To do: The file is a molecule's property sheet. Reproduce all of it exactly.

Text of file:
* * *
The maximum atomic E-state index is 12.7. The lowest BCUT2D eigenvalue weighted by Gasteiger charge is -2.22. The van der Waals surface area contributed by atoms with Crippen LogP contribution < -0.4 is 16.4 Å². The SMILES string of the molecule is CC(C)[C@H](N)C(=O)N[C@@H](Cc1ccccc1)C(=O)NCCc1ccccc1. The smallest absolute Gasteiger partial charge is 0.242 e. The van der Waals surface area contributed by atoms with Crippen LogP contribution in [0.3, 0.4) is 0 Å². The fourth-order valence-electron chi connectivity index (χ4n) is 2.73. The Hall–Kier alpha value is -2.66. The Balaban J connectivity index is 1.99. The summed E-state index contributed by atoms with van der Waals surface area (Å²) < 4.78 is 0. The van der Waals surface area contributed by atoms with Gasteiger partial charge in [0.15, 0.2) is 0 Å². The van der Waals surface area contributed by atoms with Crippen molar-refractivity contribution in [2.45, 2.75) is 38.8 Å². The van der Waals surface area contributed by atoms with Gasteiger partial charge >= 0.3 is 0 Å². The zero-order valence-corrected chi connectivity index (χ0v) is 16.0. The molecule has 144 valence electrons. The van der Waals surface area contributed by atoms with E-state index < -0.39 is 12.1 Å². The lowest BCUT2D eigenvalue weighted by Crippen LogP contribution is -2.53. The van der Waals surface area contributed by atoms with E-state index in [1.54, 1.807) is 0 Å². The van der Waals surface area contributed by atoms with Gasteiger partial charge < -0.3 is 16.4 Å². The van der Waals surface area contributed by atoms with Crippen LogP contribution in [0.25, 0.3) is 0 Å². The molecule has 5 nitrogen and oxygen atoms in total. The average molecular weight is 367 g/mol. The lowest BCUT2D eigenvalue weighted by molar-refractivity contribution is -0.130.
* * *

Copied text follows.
The maximum atomic E-state index is 12.7. The lowest BCUT2D eigenvalue weighted by Gasteiger charge is -2.22. The van der Waals surface area contributed by atoms with Crippen LogP contribution < -0.4 is 16.4 Å². The SMILES string of the molecule is CC(C)[C@H](N)C(=O)N[C@@H](Cc1ccccc1)C(=O)NCCc1ccccc1. The smallest absolute Gasteiger partial charge is 0.242 e. The van der Waals surface area contributed by atoms with Crippen LogP contribution in [0.3, 0.4) is 0 Å². The fourth-order valence-electron chi connectivity index (χ4n) is 2.73. The Hall–Kier alpha value is -2.66. The Balaban J connectivity index is 1.99. The summed E-state index contributed by atoms with van der Waals surface area (Å²) < 4.78 is 0. The van der Waals surface area contributed by atoms with Gasteiger partial charge in [0.15, 0.2) is 0 Å². The van der Waals surface area contributed by atoms with Crippen molar-refractivity contribution in [2.45, 2.75) is 38.8 Å². The van der Waals surface area contributed by atoms with Gasteiger partial charge >= 0.3 is 0 Å². The zero-order valence-corrected chi connectivity index (χ0v) is 16.0. The molecule has 144 valence electrons. The van der Waals surface area contributed by atoms with E-state index < -0.39 is 12.1 Å². The lowest BCUT2D eigenvalue weighted by Crippen LogP contribution is -2.53. The van der Waals surface area contributed by atoms with E-state index in [1.54, 1.807) is 0 Å². The van der Waals surface area contributed by atoms with Gasteiger partial charge < -0.3 is 16.4 Å². The van der Waals surface area contributed by atoms with Crippen LogP contribution in [0.25, 0.3) is 0 Å². The molecule has 5 nitrogen and oxygen atoms in total. The average molecular weight is 367 g/mol. The lowest BCUT2D eigenvalue weighted by molar-refractivity contribution is -0.130.